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The CWU has refused to defy the High Court’s ban on their strike ballot after 97 percent of union members voted to strike. In practice, this rules out any re-ballot for action until at least the new year.

“For the first time in 30 years I don’t think the union are doing right by me,” one postal worker told SEP campaigners in Manchester. “It’s scandalous what they’ve done. They’ve done this because of the general election. They don’t want any disruption.”

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A central demand of the SEP’s general election campaign is for the freedom of WikiLeaks founder and journalist Julian Assange. Luke, a 25-year-old chef, spoke to the SEP at Loretto sixth form college in Hulme, condemning the mistreatment of Assange at the hands of the government.

Luke said, “A large part of the population see Assange as a scapegoat. This is a man taking on the government, a person who is tarred and feathered and made out to be this enemy of humanity. He doesn’t look good now, of course he’s not going to look good because of what he’s been through.

“Any person that makes it their life’s mission to reveal the truth, who reveals the secrets that governments don’t want us to know, he’s going to be persecuted because it’s about the interests of a superpower. Laws don’t really come into the equation when you’re dealing with the people who make the laws, the people who govern the world. That’s a brave thing.”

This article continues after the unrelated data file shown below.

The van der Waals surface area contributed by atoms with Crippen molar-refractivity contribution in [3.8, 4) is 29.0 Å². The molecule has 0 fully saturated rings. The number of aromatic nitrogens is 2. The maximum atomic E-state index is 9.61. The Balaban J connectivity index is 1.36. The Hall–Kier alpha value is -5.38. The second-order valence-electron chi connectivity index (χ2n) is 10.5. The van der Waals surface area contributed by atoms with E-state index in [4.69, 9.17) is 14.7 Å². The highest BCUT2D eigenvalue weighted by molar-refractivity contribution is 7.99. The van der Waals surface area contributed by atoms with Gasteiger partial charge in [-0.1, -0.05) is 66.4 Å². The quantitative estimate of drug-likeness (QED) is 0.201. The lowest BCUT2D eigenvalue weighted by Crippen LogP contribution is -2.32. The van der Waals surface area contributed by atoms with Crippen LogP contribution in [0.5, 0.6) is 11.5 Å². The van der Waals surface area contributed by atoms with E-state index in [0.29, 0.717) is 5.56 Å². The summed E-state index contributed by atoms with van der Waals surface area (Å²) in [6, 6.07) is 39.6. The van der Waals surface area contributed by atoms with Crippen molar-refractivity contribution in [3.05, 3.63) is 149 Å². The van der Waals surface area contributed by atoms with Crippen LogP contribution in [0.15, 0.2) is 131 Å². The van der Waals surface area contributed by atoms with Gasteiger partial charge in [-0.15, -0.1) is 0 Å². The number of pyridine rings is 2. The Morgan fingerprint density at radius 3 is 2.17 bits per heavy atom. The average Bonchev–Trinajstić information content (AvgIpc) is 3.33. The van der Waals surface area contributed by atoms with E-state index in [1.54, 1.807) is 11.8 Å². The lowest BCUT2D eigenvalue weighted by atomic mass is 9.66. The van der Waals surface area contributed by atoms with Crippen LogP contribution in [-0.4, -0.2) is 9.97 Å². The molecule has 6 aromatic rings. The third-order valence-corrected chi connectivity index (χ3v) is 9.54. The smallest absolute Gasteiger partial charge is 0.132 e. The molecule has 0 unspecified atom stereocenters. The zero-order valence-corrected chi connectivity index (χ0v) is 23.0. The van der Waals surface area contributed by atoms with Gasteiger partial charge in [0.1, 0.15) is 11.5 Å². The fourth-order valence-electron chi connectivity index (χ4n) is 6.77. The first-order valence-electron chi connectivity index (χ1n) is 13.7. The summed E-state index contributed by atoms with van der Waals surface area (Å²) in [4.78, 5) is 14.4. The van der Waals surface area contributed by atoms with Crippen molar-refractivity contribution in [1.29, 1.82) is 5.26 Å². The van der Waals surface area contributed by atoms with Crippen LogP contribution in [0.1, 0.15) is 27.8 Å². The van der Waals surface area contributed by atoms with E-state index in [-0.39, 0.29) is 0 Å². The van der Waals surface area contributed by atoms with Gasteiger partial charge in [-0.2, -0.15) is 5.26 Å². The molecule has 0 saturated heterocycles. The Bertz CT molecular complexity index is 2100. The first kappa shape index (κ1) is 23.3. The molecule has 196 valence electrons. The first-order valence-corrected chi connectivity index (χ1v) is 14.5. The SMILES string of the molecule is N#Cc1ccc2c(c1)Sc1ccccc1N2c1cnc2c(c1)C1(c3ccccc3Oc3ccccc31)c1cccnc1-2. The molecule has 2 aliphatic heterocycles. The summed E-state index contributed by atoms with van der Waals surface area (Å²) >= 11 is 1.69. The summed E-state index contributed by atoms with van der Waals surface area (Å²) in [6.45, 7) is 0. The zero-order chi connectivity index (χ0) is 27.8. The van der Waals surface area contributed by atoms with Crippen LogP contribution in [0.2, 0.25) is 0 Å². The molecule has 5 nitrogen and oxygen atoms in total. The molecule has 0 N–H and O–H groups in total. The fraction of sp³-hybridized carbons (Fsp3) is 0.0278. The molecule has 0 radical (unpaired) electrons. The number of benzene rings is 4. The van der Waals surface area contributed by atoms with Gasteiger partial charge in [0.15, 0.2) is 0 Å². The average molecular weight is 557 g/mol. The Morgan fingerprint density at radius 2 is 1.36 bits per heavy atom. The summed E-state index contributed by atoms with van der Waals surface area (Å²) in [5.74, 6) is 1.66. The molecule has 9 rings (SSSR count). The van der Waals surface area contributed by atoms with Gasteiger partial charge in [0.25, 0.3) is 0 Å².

Luke had initially been attracted to Labour leader Jeremy Corbyn’s anti-war and anti-austerity pose. “Corbyn was the only Labour leader who made me sit up and listen,” he said. “I’m at the stage now where I probably will vote, but not because I’m particularly enthusiastic. For me, the big reason I don’t trust Labour is because Tony Blair is in it.

“Labour is a completely different entity than in my grandparents’ generation. There are towns upon towns where people have got nothing. It began with [Conservative Prime Minister] Thatcher but it continued under Labour governments. I’m from a mining community in Wales. I don’t feel like we’ve ever been looked after, or ever had a voice, no matter what government it’s been.”

An SEP member explained that the party’s intervention in the election was part of a struggle to build an international party, based on the working class, to overthrow capitalism and following in the footsteps of Lenin and Trotsky. Luke said, “I think that is commendable.”